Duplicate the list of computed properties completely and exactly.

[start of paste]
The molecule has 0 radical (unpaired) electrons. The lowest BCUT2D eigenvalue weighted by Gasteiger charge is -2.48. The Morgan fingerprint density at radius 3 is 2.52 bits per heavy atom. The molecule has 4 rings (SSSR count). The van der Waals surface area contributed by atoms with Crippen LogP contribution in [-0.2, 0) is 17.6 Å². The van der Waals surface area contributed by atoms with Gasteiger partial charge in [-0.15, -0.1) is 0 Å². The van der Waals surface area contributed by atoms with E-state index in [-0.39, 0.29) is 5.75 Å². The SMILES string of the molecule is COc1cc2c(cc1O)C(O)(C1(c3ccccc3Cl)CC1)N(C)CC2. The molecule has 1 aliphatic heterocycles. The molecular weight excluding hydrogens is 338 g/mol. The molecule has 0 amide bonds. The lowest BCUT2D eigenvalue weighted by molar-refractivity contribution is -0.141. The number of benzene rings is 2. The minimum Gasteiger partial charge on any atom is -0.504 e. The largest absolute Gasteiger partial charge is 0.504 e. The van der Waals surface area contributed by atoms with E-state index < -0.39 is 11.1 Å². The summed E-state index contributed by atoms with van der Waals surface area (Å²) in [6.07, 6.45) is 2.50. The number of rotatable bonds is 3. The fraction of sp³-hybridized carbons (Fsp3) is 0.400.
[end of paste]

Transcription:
The molecule has 0 radical (unpaired) electrons. The lowest BCUT2D eigenvalue weighted by Gasteiger charge is -2.48. The Morgan fingerprint density at radius 3 is 2.52 bits per heavy atom. The molecule has 4 rings (SSSR count). The van der Waals surface area contributed by atoms with Crippen LogP contribution in [-0.2, 0) is 17.6 Å². The van der Waals surface area contributed by atoms with Gasteiger partial charge in [-0.15, -0.1) is 0 Å². The van der Waals surface area contributed by atoms with E-state index in [-0.39, 0.29) is 5.75 Å². The SMILES string of the molecule is COc1cc2c(cc1O)C(O)(C1(c3ccccc3Cl)CC1)N(C)CC2. The molecule has 1 aliphatic heterocycles. The molecular weight excluding hydrogens is 338 g/mol. The molecule has 0 amide bonds. The lowest BCUT2D eigenvalue weighted by molar-refractivity contribution is -0.141. The number of benzene rings is 2. The minimum Gasteiger partial charge on any atom is -0.504 e. The largest absolute Gasteiger partial charge is 0.504 e. The van der Waals surface area contributed by atoms with E-state index < -0.39 is 11.1 Å². The summed E-state index contributed by atoms with van der Waals surface area (Å²) in [6.07, 6.45) is 2.50. The number of rotatable bonds is 3. The fraction of sp³-hybridized carbons (Fsp3) is 0.400.